Besides cutting costs, as outlined in my story Washington Post Has Become a Model for the Media, [publisher Katharine] Weymouth has turned the paper into a fair and balanced publication under Executive Editor Marcus Brauchli. Conservatives have taken notice. Readers now get a report they can trust. That has to be helping to improve circulation.
Given Kessler's praise of the Post as "fair and balanced," you may wonder about his standards for fairness and balance. Well, as it happens, we know what his model is: Fox News.
Looks like the Washington Post's absurd pandering to the likes of Andrew Breitbart is paying off. Must be a proud day in the Post newsroom, to have a right-winger like Ron Kessler praise the Post the same way he praises Fox News.
It's actually kind of impressive how quickly Michael Reagan accelerates from zero to crazy in his latest anti-Obama diatribe.
Under the remarkably unremarkable headline "Obama's So-So Presidential Speech," Reagan begins with a series of run-of-the-mill complaints: The president's Libya speech left viewers "in a state of confusion" and seemed ambiguous about the president's "ultimate goal in Libya." And, of course, there's a boilerplate passage on President Obama's insufficient belief in American "exceptionalism." Then, out of the blue, Reagan suggests America will not "survive intact" the remaining two years of Obama's term:
As I have said previously, Gadhafi must go. But to make that happen in a way that will benefit America, President Obama needs to have a coherent plan, and he must be able to communicate the "big picture" to the American people.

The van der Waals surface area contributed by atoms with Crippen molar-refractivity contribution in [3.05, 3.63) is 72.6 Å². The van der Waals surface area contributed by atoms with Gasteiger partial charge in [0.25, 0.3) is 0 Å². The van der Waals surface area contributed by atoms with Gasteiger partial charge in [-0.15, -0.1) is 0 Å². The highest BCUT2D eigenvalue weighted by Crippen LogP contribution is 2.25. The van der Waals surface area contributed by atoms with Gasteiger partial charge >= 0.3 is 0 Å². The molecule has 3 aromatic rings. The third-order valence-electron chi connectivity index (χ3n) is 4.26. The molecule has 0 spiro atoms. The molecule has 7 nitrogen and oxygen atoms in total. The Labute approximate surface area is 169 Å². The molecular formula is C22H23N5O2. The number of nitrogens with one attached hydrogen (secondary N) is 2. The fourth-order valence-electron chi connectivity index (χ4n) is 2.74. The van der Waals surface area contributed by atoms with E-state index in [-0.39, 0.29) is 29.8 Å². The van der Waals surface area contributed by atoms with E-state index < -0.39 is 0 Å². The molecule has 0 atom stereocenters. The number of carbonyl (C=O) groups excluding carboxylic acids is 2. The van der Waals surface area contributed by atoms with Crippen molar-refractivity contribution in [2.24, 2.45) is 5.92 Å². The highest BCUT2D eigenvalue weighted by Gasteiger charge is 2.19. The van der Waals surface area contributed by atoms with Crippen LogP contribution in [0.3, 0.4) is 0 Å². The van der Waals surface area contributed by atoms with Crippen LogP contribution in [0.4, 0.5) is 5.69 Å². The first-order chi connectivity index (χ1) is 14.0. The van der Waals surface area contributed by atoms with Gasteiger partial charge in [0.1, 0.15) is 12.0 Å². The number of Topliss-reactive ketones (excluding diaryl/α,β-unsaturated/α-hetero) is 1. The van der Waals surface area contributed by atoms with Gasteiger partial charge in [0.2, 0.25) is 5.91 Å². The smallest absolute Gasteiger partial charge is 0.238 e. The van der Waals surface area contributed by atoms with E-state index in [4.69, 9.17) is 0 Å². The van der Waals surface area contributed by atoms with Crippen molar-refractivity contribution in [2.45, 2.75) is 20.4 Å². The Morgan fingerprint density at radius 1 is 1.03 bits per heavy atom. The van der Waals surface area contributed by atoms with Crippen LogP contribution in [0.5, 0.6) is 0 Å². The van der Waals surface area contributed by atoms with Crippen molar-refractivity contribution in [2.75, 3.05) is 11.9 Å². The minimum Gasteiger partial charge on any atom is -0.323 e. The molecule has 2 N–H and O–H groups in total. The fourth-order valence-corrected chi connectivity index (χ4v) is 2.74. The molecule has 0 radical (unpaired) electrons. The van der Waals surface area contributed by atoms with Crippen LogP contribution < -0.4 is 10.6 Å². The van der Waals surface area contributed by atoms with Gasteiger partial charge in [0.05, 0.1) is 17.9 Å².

One is forced to wonder if this nation can survive intact for the final two years of his term in office.
In Latin, the word is "oremus" — it means "Let us pray."
Wow. From "so-so presidential speech" to dire warnings of the end of America in fewer than 600 words. Like I said: Michael Reagan needs a vacation. Or at least a nap.
In honor of the one year anniversary of the passage of the Patient Protection and Affordable Care Act, Media Matters presents a timeline of one of the most disgraceful and pernicious myths about the law--death panels.
For at least the third time in the past year, right-wing website Newsmax has provided positive coverage to a Florida politician whose campaign or political committee has received money from Newsmax or its CEO, Christopher Ruddy. This financial support has not been disclosed in campaign endorsements or other articles about these politicians at Newsmax.